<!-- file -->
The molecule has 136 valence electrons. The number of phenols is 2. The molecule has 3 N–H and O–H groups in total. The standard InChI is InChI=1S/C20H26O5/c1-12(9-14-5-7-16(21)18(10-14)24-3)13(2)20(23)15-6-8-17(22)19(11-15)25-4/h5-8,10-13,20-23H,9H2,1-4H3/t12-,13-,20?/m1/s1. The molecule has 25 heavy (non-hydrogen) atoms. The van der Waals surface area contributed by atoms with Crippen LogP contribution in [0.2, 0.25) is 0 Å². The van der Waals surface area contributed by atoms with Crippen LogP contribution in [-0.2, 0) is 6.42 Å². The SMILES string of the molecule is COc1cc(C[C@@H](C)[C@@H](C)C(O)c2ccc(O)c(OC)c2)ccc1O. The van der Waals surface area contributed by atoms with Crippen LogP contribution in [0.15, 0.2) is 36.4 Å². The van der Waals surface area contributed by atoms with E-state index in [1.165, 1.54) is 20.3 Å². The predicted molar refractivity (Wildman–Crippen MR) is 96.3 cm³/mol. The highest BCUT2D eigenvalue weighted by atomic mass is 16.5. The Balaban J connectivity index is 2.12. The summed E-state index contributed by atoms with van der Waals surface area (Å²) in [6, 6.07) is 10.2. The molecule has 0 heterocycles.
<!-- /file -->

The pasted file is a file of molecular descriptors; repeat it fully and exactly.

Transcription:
The molecule has 136 valence electrons. The number of phenols is 2. The molecule has 3 N–H and O–H groups in total. The standard InChI is InChI=1S/C20H26O5/c1-12(9-14-5-7-16(21)18(10-14)24-3)13(2)20(23)15-6-8-17(22)19(11-15)25-4/h5-8,10-13,20-23H,9H2,1-4H3/t12-,13-,20?/m1/s1. The molecule has 25 heavy (non-hydrogen) atoms. The van der Waals surface area contributed by atoms with Crippen LogP contribution in [0.2, 0.25) is 0 Å². The van der Waals surface area contributed by atoms with Crippen LogP contribution in [-0.2, 0) is 6.42 Å². The SMILES string of the molecule is COc1cc(C[C@@H](C)[C@@H](C)C(O)c2ccc(O)c(OC)c2)ccc1O. The van der Waals surface area contributed by atoms with Crippen LogP contribution in [0.15, 0.2) is 36.4 Å². The van der Waals surface area contributed by atoms with E-state index in [1.165, 1.54) is 20.3 Å². The predicted molar refractivity (Wildman–Crippen MR) is 96.3 cm³/mol. The highest BCUT2D eigenvalue weighted by atomic mass is 16.5. The Balaban J connectivity index is 2.12. The summed E-state index contributed by atoms with van der Waals surface area (Å²) in [6, 6.07) is 10.2. The molecule has 0 heterocycles.